Cidofovir is a nucleotide analog of deoxycytidine monophosphate that has broad antiviral activity against DNA viruses, including cytomegalovirus,3 herpes simplex virus,4 human papillomavirus,5,6 and MC.1,2 However, it demonstrates no activity against RNA viruses. Cidofovir diphosphate, cidofovir's active metabolite, acts as a competitive inhibitor of, and an alternate substrate for, DNA polymerase.7,8 It inhibits viral DNA polymerase more avidly than human DNA polymerase.9 Unlike acyclovir and ganciclovir, cidofovir is not dependent on virally encoded thymidine kinase for activation. In fact, it has been shown that strains of herpes simplex virus that were resistant to acyclovir, ganciclovir, or foscarnet remained sensitive to cidofovir.10
Several animal studies regarding topical administration of cidofovir are available. Recently, Cundy et al11 investigated the availability of topical cidofovir on abraded and intact skin of rabbits. The bioavailability of topical cidofovir was 0.2% to 2.1% in intact skin and 41% in abraded skin. Furthermore, they found that the bioavailability of cidofovir was enhanced in vehicles containing propylene glycol. In this study, we used Dermovan, a vehicle that contains propylene glycol. We believe that the combination of a vehicle such as Dermovan and occlusion enhanced the optimal delivery of the drug. Most likely, occlusion increased the efficacy and absorption of the drug by increasing the skin surface area, hydration, and temperature and by maintaining a reservoir of the drug in the stratum corneum. The inflammation and erosions produced by this formulation may have further increased the absorption. We decided not to occlude facial skin and mucous membranes, because there is increased absorption of topical formulations in these areas.12
Topical application of cidofovir on intact rabbit skin led to negligible systemic exposure to the drug.11 In humans, a systemic adverse reaction has been reported in a single patient treated with intralesional cidofovir (2.5 mg/mL) for recurrent laryngeal papillomatosis.13 This individual developed "precardial" complaints, but no cardiac abnormalities were found. The pharmacokinetics of 0.3% and 1% cidofovir gel in subjects with herpes simplex virus has been briefly described.1 Of note, nephrotoxicity, neutropenia, and metabolic acidosis are potential serious systemic adverse effects of intravenous cidofovir therapy.14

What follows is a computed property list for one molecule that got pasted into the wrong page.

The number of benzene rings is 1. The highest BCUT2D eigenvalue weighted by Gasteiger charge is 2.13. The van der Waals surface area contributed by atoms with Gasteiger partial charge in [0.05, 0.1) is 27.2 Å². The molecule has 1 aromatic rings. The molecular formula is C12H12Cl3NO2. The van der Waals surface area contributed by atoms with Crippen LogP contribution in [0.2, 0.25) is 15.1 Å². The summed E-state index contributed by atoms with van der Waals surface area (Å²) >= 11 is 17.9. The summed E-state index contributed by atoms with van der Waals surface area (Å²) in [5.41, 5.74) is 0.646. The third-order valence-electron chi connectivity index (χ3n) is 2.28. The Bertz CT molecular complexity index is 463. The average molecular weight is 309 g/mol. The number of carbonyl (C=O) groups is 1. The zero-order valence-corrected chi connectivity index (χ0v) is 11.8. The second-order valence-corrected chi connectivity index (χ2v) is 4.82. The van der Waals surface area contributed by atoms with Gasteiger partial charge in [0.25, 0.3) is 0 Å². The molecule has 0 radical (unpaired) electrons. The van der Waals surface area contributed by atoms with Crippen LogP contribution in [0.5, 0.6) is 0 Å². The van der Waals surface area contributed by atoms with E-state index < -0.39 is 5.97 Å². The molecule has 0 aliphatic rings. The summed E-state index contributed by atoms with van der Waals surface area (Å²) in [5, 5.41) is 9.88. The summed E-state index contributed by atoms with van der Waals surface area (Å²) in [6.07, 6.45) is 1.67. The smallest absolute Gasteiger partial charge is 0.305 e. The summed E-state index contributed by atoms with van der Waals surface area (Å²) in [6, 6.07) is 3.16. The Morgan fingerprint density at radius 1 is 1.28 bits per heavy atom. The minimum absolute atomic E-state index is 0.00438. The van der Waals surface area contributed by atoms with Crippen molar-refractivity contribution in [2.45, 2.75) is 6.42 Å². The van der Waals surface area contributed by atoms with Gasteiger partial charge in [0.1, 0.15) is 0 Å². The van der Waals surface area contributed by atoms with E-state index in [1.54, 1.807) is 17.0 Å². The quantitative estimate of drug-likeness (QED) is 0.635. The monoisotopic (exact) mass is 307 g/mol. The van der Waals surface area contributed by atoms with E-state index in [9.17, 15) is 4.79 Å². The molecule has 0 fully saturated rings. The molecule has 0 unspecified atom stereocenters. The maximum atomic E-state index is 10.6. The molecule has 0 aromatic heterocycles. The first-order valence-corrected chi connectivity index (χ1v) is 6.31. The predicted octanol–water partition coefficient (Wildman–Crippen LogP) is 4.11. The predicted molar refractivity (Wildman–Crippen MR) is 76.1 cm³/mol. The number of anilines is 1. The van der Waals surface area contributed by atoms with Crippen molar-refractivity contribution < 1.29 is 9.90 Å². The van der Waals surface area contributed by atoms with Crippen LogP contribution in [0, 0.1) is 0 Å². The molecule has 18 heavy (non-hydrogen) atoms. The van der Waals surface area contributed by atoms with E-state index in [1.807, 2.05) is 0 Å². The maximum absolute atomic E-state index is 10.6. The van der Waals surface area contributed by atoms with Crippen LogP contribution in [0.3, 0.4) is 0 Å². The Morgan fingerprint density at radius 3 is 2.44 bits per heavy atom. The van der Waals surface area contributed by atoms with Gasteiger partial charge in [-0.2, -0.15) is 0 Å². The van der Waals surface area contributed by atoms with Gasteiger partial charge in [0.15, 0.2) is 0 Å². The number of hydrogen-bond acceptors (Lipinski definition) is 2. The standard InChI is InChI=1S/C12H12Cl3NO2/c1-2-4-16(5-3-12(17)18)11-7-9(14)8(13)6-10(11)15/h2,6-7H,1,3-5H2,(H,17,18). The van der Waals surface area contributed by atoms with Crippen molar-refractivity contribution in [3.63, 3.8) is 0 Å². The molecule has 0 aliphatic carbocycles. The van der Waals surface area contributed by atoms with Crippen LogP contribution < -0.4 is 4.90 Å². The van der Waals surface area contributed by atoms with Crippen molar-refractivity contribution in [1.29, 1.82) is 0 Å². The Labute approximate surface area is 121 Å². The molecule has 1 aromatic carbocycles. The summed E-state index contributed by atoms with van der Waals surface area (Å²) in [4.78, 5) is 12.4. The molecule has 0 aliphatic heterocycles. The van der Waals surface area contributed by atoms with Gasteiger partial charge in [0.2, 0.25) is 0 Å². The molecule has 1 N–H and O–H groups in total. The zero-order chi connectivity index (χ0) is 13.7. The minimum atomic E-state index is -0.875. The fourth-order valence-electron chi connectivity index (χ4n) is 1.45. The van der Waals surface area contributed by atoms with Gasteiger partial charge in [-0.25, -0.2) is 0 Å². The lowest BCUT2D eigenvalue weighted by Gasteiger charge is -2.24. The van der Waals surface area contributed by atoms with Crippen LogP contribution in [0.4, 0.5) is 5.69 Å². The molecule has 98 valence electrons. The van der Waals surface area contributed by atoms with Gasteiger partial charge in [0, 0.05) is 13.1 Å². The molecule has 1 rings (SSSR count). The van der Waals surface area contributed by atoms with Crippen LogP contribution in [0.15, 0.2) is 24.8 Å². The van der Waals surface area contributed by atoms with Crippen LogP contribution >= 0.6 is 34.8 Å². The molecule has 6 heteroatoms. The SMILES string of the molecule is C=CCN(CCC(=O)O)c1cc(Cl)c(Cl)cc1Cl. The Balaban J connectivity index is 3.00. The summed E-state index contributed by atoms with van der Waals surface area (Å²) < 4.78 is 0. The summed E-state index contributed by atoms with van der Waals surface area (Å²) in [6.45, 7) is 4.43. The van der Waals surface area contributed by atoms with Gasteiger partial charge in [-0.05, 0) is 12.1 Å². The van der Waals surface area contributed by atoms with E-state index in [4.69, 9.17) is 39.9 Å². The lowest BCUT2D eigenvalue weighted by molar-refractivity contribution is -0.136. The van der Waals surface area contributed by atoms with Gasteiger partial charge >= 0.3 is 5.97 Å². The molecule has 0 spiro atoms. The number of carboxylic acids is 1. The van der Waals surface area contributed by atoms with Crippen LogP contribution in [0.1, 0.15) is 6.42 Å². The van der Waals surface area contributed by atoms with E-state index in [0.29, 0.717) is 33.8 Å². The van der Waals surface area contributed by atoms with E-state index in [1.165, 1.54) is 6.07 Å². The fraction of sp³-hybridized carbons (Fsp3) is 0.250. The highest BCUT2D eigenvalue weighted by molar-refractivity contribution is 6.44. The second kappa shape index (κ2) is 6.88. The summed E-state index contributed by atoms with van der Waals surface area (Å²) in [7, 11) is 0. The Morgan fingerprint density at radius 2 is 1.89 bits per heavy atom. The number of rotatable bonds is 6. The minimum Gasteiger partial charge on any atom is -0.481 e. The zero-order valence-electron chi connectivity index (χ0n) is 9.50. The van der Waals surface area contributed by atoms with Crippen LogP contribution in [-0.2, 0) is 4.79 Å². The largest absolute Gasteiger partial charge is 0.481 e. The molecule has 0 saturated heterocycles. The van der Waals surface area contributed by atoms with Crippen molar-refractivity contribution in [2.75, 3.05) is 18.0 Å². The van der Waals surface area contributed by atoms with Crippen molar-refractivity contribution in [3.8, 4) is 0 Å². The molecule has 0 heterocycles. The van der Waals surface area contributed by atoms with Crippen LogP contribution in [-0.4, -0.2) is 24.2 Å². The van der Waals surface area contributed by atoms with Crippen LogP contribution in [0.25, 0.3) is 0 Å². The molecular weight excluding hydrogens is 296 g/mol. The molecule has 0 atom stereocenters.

In this study, topical cidofovir was effective in the treatment of generalized MC in 2 children with AIDS. Our 2 patients had refractory MC despite extensive treatment with HAART. Most nucleoside analogs are relatively specific for HIV, except lamivudine, which also has shown activity against hepadnaviruses.15 None of the agents that target HIV has known predicted antiviral activity against MC. Although both our patients received concomitant HAART during their topical cidofovir therapy, there was suboptimal control of HIV-1 viral replication. It is unlikely that HAART was responsible for the resolution of the MC lesions, since there were no significant differences in absolute CD4 T-cell counts and viral loads before or after treatment with topical cidofovir.
To our knowledge, we report for the first time the use of topical cidofovir for generalized and facial MC in children with AIDS. This nonsurgical method avoids the potential significant renal toxicity associated with systemic therapy. Our study suggests that topical 3% cidofovir is a safe and potentially effective treatment in recalcitrant MC in children with AIDS and high HIV-1 levels despite HAART. Double-blind control trials of topical cidofovir in Dermovan for MC in HIV-infected children will confirm our preliminary results.
Accepted for publication March 3, 2000.
Received a poster award at the annual meeting of the Society for Pediatric Dermatology, July 22, 1999, Thompsonville, Mich.
We thank Harry Schaeffer, John Crawford, and Mary King for their technical assistance.
Corresponding author: Jorge R. Toro, MD, Dermatology Branch, National Cancer Institute Building 10, Room 12N-238, 10 Center Dr, MSC 1908, Bethesda, MD 20892-1908 (e-mail: email@example.com).
Toro JR, Wood LV, Patel NK, Turner ML. Topical CidofovirA Novel Treatment for Recalcitrant Molluscum Contagiosum in Children Infected With Human Immunodeficiency Virus 1. Arch Dermatol. 2000;136(8):983-985. doi:10.1001/archderm.136.8.983